Closely following the literature procedures, a t-butyldimethylsilyl propargyl ether-equipped 3′,5′-di-O-protected 2′-deoxyuridine (Graham, et al. (1998), and De Clercq, et al. (1983)) is prepared and a portion of it, converted to the corresponding (Z)-allyl ether, (Robins and Barr (1983)) is reduced. Because the TBAF-mediated removal of a TBDMS group generates an oxyanion that can be functionalized in situ, these TBDMS-protected propargyl- and (Z)-allytic-tethered nucleosides will serve as convenient precursors to some of the toxophore-equipped targets. For the (E)-allyl alcohol equipped nucleoside, the known O-tetrahydropyranyl ether derivative is prepared by the literature Heck coupling of an (E)-tributylstannylated ethylene (Crisp (1989)).
 Using a two step literature protocol (Phelps et al. (1980) and Hsiao and Bardos (1981)), the propargylic and (E) and (Z)-allylic alcohols are converted to their corresponding bis-aziridinyl phosphoramidates or thiophosphoramnidates so that TS processing of the 5′-mononucleotide versions will release an active metabolite of the cytostatic drugs TEPA or ThioTEPA (Dirven, et al. (1995)), respectively.
 Synthesis of Furano-pyrimidinones
 Synthesis of furano-pyrimidinones begins with synthesis of a C5 propargylic-alcohol-equipped 2′-deoxyuridine. Furano-pyrimidinone compounds are then be formed from the O-tetrahydropyranyl ether derivative described above. Synthesis proceeds by reaction of the second carbon of the propargyl bond with the oxygen attached to the C4 position of the pyrimidine ring to yield a fluorescent furano-pyrimidinone which can be readily separated from the reaction mix. Such compounds provide an additional basis for synthesis of ECTA compounds through various combinations of specific electron conduits, spacers and toxic leaving groups.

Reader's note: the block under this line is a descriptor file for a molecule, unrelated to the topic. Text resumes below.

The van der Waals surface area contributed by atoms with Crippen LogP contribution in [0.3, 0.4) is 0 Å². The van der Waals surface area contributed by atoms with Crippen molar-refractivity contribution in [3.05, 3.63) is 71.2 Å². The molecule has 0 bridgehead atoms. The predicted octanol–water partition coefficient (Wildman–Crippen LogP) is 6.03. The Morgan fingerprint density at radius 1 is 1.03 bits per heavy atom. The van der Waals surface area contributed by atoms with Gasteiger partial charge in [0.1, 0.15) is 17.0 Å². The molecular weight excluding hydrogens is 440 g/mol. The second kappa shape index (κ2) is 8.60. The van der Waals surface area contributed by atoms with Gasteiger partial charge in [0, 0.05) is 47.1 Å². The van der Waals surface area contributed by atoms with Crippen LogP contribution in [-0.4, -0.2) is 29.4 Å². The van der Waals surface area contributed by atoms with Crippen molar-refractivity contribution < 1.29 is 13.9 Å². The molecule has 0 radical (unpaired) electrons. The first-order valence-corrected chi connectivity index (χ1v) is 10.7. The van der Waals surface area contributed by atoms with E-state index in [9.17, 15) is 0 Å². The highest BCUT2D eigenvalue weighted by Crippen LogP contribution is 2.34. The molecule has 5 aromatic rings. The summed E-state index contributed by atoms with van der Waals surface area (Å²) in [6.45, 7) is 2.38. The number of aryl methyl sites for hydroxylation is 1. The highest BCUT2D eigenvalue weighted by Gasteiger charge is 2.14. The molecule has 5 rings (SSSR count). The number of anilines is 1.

The furo[2,3-d]pyrimidinone nucleosides were prepared by condensing 2′,3′-di-O-p-toluoyl or 2′,3′-di-O-acetyl-5-iodo-2′-deoxyuridine with 1-(tetrahydropyranyloxy)-2-propyne (“New methods of synthesis of δ-aminoethylpyrazoles” Jones, R. G. and Mann, M. J. (1953)) under conditions known to promote the formation of these fluorescent compounds (Robins, M. J. et al.(1983)). Base-catalyzed removal of the carbohydrate protecting groups gave the 6-(tetrahydropyran-2-yloxymethyl)-substituted bicyclic nucleoside which was either subjected to standard acidic THP group hydrolysis (TFA in CH2Cl2) or was regioselectively 5′-phosphoramidated by the same procedure used to prepare BVdU-PA and 5FUdR-PA. After the phosphoramidation, the THP group could be removed by acidic hydrolysis, as shown in FIG. 4.
 TS ECTA Compounds Based on Furano-pyrimidinones
 Toxic R4 leaving groups can be attached to the furan-2 methyl alcohol using methods similar to those employed to attach toxic leaving groups to the hydroxyl on the C5 propargyl uridine compound, as explained with the synthesis of the TEPA and ThioTEPA derivatives described above. A variety of alternative toxic leaving groups, apparent to one skilled in the art, are envisioned. In addition, modifications to the length and composition of the R2 electron conduit component and of the composition of the R3 spacer element are also envisioned.
 TS ECTA compounds based on furano-pyrmidinones can also consist of variously modified “Q” moeities. Many 5-substituted 2′-deoxyuridines are not substrates for human TK, but interestingly 5-(4hydroxy-1-butynyl)-2′-deoxyuridine was found to be an exception (Barr, P. J. et al. (1981)). The ECTA compounds can have a free 5′ hydroxyl, a 5′ monophosphate, or a 5′ phosphoramidate group attached to alternative carbohydrate groups. A novel method for synthesis of such phosphoramidate compounds is accomplished by reacting a 2-deoxy 3′-hydroxy, 5′-hydroxy unprotected nucleotide with a phosphochloridate in the presence of an HCl scavenger. In a preferred embodiment, the phosphochloridate comprises a phosphorus substituent which is derived from an amino acid such as alanine. For example, the phosphochloridate can be phenyl-L-methoxyalanine phosphorochloridate.
 C6 Fluoro Uridine and C4 Hydozone Based Compounds